Passage: Amos 5:18-27
Guide for Group Discussion or Personal Reflection
It is possible to have a faith that appears vibrant, but in reality, is empty and decaying. Amos reawakens us to this possibility, lamenting our false worship and teaching us what true worship entails.
First, true worship begins with offering ourselves to God. Amos decried Northern Israel’s worship which, though busy with pomp and ritual, was actually nauseating to God. The purpose of Israel’s appointed feasts and sacrifices was to nurture her relationship with God, and yet she consistently abandoned him for other gods. God wants the heart of the worshipper themselves, so we need to ponder the motives behind our religious activities today. Second, true worship involves a commitment to justice. Justice, which involves “meeting needs through deeds,” should be persistent, strong, and constant in our lives—“like an ever-flowing stream” (5:24). Meeting the needs of others, large and small, through concrete actions, shows that our hearts have been captured by God himself, who met our greatest need in Jesus. Jesus came as the justice-bringing Messiah, a Savior whose ministry was defined by concrete acts of justice for the last, the lost, and the least. This ministry culminated in his death on the cross, dying in our place as the ultimate victim of injustice, and dying to forgive us for our own failure to live justly.
- True Worship Begins by Offering Ourselves to God (5:18-23)
- True Worship Involves a Commitment to Justice (5:24-27)
Group Discussion & Personal Reflection Guide
Re-read the passage (Amos 5:18-27)
True Worship Begins by Offering Ourselves to God (5:18-23)
Q) Re-read Amos 5:21-23. How would you describe God’s attitude towards Israel’s worship? What words does he use to describe this attitude? Why do you think God reacts so strongly here?
Q) God himself was the one who had directed Israel to worship him with “assemblies,” “offerings,” and “sacrifices.” Why, then, does he despise this ritual worship in these verses?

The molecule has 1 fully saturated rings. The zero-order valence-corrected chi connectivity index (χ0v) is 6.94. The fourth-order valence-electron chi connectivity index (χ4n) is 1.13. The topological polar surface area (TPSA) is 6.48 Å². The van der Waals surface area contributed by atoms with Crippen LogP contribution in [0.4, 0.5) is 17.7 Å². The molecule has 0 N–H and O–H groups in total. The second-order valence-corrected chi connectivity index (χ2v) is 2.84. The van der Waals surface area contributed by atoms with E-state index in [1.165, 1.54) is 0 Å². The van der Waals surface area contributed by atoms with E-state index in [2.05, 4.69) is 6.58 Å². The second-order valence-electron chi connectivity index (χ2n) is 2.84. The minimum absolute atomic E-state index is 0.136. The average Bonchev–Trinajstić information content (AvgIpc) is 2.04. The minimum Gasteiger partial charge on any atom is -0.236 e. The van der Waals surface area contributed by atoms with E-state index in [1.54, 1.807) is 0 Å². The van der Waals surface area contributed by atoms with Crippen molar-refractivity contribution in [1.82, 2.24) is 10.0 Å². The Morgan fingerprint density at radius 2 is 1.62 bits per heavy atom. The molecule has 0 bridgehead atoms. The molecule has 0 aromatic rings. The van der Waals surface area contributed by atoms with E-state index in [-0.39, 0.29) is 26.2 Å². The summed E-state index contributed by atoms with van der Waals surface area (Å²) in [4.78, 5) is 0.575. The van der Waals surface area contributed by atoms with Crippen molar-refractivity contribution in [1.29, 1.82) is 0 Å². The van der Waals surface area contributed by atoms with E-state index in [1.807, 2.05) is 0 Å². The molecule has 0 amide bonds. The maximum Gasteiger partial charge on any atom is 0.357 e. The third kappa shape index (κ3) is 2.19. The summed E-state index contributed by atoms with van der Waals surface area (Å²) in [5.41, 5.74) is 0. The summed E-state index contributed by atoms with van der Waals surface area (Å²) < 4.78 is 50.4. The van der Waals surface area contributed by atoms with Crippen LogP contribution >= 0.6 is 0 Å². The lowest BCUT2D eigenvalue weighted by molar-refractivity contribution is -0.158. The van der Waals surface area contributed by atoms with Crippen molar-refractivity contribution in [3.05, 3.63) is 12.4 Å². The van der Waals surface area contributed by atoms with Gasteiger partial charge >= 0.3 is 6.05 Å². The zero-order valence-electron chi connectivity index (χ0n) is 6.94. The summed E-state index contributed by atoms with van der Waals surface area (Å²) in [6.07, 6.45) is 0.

Q) Have you ever found yourself in a season where you were “going through the motions” of worshipping God, while your heart was far from him? What was it like? What are some of the signs that we’re in a season like this?
True Worship Involves a Commitment to Justice (5:24-27)
Q) Re-read Amos 5:24. Why do you think that doing justice is directly contrasted with the empty religious ritual of the precious verses? What do you think the image of rushing waters, and an ever-flowing stream is meant to convey about the role of justice in a Christian’s life?
Q) How has doing justice factored into your discipleship so far? If you grew up in a Christian environment, was justice seen as a core tenet of Christian living, or as an “optional extra”?
Q) Pastor Bobby defined doing justice as “meeting somebody’s needs through physical deeds.” How, if at all, does this expand your view of what it means to “do justice”?
Q) Our culture talks a lot about the importance of justice. How is our culture’s conception of justice similar to, and different from, the biblical conception of justice?
Q) Justice is always costly. Where in your life is there an opportunity to “do justice” right now, and what do you think it will cost you? (NOTE: Really try to process how you can concretely “do justice,” or areas where you’re doing it already).
Q) Read Luke 4:16-21. In this passage, Jesus announces the purpose of his ministry as the Messiah. What role does justice place in his ministry? What do these verses tell us about what Jesus considers important?
Q) How does Jesus’ life, death, and resurrection motivate us to do justice?
Additional Application Questions
Q) How else would you like to engage with God this week?
Q) How can you tangibly care for those in your community this week, both inside and outside of the church?
Spend time praying for yourselves, our church community, the North Shore community, and our nation and world—particularly those most vulnerable.